Kushner (National Book Award finalist for both The Flamethrowers and Telex from Cuba) takes listeners on a trip to the seedy side of San Francisco during the early 2000s. In this extremely depressing yet beautifully written tale full of sleazy nightclubs, drug addicts, and graphic violence, we follow Romy Hall on her way from exotic dancer to convicted murderer. Romy is a victim of a broken justice system and is serving life without the possibility of parole for murdering her stalker. With Romy, we get a vivid view of the brutality of prison as well as the stories of other characters within it, such as Gordon Hauser, who teaches at the prison, and Doc, a dirty cop who is convicted of a murder he committed for one of Romy's fellow inmates. Kushner, who also narrates, does such a remarkable job describing this dreary landscape that listeners can taste the despair and hopelessness. As narrator, her understated, matter-of-fact tone helps bring out the bleakness of both Romy's situation and the world surrounding her. This tone, however, does become problematic when the narrative switches to other characters since there is little to no distinction among story lines. Sonic Youth's Kim Gordon provides the intro and outro song-it is a shame that we get barely three minutes of her music. -VERDICT Kushner delivers a powerful, character-driven story, highlighting the harsh realities of incarceration. Recommend to those who thought Orange Is the New Black was too sweet and heartwarming. ["Without a shred of sentimentality, Kushner makes us see these characters as humans who are survivors, getting through life the only way they are able to given their circumstances": LJ 4/1/18 review of the Scribner hc.]-Cathleen Keyser, NoveList, Durham, NC © Copyright 2018. Library Journals LLC, a wholly owned subsidiary of Media Source, Inc. No redistribution permitted.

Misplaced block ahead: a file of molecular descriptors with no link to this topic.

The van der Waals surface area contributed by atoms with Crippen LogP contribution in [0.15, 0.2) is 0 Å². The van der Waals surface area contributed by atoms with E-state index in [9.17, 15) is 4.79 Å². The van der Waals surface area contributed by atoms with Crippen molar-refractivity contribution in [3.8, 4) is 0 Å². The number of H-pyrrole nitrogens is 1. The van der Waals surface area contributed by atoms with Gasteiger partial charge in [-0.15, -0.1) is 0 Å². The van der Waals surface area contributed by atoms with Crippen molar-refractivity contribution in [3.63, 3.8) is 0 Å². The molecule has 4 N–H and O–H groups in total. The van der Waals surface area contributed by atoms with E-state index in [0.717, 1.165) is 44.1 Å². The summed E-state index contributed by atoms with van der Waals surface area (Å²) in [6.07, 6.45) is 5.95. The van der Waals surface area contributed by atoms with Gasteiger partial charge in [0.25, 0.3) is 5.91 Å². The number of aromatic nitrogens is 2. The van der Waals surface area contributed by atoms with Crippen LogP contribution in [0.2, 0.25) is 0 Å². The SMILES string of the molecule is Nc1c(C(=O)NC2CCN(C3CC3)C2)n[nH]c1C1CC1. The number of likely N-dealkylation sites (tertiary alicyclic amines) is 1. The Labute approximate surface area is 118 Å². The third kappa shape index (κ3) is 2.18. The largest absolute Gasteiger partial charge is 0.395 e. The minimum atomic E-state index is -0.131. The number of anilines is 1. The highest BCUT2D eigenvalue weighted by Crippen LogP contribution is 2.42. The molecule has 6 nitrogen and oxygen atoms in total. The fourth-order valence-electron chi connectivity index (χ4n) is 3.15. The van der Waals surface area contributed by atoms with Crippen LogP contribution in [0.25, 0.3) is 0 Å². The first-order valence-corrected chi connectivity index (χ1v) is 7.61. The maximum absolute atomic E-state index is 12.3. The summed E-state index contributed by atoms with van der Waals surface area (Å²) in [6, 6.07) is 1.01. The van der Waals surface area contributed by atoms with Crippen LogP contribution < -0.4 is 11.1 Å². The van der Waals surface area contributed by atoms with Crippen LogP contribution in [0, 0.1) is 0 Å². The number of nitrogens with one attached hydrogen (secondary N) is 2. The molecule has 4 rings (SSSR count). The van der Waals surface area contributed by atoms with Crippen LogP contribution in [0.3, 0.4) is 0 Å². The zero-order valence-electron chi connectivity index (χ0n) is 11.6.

Kirkus
Copyright © Kirkus Reviews, used with permission.

Another searing look at life on the margins from the author of The Strange Case of Rachel K (2015) and The Flamethrowers (2013).Romy Hall killed a man. This is a fact. The man she killed was stalking her. This is also a fact, but, as far as the jury was concerned, the first fact mattered more than the second. That's why she's serving two life sentences at Stanville Women's Correctional Facility in California's Central Valley. Romy soon learns that life in prison is, in many respects, like her former life working at the Mars Room, a down-market strip club in San Francisco. The fight for dominance among the powerless looks much the same anywhere, Romy explains, and this novel is very much a novel about powerlessness. Romy is smart, she loves her son, but the odds were against her from the beginning, and most of the stories that intertwine with hers are similar in both their general outlines and their particulars. Chaotic family backgrounds, heavy drug use, and sex work are common themes. Several of the women Romy meets have been in and out of the jail for much of their lives. There are exceptions, like Betty the one-time leg model, who paid a contract killer to murder her husband for life insurance money and then put out a hit on the hit man because she was afraid he would talk. She becomes something of a celebrity inside Stanville. The cop who killed the hit man also becomes a major character. He's different from the women in this novel because he once had considerable power, but he, too, has a history of abuse and neglect. Gordon Hauser, who teaches GED-prep classes at Stanville, has more agency that any other main character, but he quickly learns the limits of his ability to help any of the women he meets. This is, fundamentally, a novel about poverty and how our structures of power do not work for the poor, and Kushner does not flinch. If the novel lags a bit in the long sections of backstory, it's because the honest depiction of prison life is so gripping.An unforgiving look at a brutal system.